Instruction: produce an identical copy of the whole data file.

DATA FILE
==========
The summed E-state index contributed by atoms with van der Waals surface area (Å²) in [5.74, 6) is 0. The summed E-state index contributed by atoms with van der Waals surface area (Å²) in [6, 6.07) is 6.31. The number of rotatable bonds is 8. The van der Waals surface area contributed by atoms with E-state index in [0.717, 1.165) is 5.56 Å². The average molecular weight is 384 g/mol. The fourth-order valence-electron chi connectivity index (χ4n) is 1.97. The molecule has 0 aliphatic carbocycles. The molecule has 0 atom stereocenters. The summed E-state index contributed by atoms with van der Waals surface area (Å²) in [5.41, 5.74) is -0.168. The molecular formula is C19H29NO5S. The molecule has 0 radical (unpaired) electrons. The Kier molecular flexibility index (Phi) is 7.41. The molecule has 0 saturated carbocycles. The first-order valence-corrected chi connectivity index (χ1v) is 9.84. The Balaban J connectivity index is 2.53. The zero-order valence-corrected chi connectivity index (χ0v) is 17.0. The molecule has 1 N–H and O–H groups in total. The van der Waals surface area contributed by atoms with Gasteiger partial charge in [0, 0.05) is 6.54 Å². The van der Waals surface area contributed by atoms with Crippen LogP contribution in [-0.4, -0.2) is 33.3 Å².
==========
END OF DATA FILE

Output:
The summed E-state index contributed by atoms with van der Waals surface area (Å²) in [5.74, 6) is 0. The summed E-state index contributed by atoms with van der Waals surface area (Å²) in [6, 6.07) is 6.31. The number of rotatable bonds is 8. The van der Waals surface area contributed by atoms with E-state index in [0.717, 1.165) is 5.56 Å². The average molecular weight is 384 g/mol. The fourth-order valence-electron chi connectivity index (χ4n) is 1.97. The molecule has 0 aliphatic carbocycles. The molecule has 0 atom stereocenters. The summed E-state index contributed by atoms with van der Waals surface area (Å²) in [5.41, 5.74) is -0.168. The molecular formula is C19H29NO5S. The molecule has 0 radical (unpaired) electrons. The Kier molecular flexibility index (Phi) is 7.41. The molecule has 0 saturated carbocycles. The first-order valence-corrected chi connectivity index (χ1v) is 9.84. The Balaban J connectivity index is 2.53. The zero-order valence-corrected chi connectivity index (χ0v) is 17.0. The molecule has 1 N–H and O–H groups in total. The van der Waals surface area contributed by atoms with Gasteiger partial charge in [0, 0.05) is 6.54 Å². The van der Waals surface area contributed by atoms with Crippen LogP contribution in [-0.4, -0.2) is 33.3 Å².